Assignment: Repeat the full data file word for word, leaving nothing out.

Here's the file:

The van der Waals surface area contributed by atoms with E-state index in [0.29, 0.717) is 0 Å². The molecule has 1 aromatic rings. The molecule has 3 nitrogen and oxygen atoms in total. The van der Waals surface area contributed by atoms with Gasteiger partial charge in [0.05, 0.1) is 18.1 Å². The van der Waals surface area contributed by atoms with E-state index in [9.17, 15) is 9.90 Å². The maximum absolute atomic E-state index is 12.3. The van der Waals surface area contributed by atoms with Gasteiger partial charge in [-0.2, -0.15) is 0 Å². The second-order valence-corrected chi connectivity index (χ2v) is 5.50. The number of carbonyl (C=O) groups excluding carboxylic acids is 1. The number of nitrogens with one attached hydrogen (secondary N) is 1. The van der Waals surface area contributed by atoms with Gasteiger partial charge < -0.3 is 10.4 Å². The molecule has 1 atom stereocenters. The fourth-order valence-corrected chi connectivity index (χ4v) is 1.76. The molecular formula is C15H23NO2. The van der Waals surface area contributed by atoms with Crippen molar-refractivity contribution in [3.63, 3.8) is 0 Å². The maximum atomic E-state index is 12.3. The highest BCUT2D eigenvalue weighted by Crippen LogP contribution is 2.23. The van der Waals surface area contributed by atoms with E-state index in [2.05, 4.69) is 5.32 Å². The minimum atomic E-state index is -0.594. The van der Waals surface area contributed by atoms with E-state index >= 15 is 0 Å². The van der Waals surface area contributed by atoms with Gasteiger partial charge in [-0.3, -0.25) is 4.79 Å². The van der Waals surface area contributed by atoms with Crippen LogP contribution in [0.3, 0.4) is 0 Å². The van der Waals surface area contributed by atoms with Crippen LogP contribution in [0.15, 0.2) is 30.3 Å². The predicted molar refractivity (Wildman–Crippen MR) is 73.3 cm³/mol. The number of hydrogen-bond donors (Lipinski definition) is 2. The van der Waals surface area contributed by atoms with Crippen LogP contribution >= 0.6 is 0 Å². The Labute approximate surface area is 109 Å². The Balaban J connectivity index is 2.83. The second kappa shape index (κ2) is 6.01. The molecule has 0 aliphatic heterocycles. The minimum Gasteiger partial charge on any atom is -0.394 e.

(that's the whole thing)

The van der Waals surface area contributed by atoms with E-state index in [0.29, 0.717) is 0 Å². The molecule has 1 aromatic rings. The molecule has 3 nitrogen and oxygen atoms in total. The van der Waals surface area contributed by atoms with Gasteiger partial charge in [0.05, 0.1) is 18.1 Å². The van der Waals surface area contributed by atoms with E-state index in [9.17, 15) is 9.90 Å². The maximum absolute atomic E-state index is 12.3. The van der Waals surface area contributed by atoms with Gasteiger partial charge in [-0.2, -0.15) is 0 Å². The second-order valence-corrected chi connectivity index (χ2v) is 5.50. The number of carbonyl (C=O) groups excluding carboxylic acids is 1. The number of nitrogens with one attached hydrogen (secondary N) is 1. The van der Waals surface area contributed by atoms with Gasteiger partial charge < -0.3 is 10.4 Å². The molecule has 1 atom stereocenters. The fourth-order valence-corrected chi connectivity index (χ4v) is 1.76. The molecular formula is C15H23NO2. The van der Waals surface area contributed by atoms with Crippen molar-refractivity contribution in [3.63, 3.8) is 0 Å². The maximum atomic E-state index is 12.3. The highest BCUT2D eigenvalue weighted by Crippen LogP contribution is 2.23. The van der Waals surface area contributed by atoms with E-state index in [2.05, 4.69) is 5.32 Å². The minimum atomic E-state index is -0.594. The van der Waals surface area contributed by atoms with E-state index >= 15 is 0 Å². The van der Waals surface area contributed by atoms with Gasteiger partial charge in [-0.3, -0.25) is 4.79 Å². The van der Waals surface area contributed by atoms with Crippen LogP contribution in [0.3, 0.4) is 0 Å². The van der Waals surface area contributed by atoms with Crippen LogP contribution in [0.15, 0.2) is 30.3 Å². The predicted molar refractivity (Wildman–Crippen MR) is 73.3 cm³/mol. The number of hydrogen-bond donors (Lipinski definition) is 2. The van der Waals surface area contributed by atoms with Crippen LogP contribution >= 0.6 is 0 Å². The Labute approximate surface area is 109 Å². The Balaban J connectivity index is 2.83. The second kappa shape index (κ2) is 6.01. The molecule has 0 aliphatic heterocycles. The minimum Gasteiger partial charge on any atom is -0.394 e.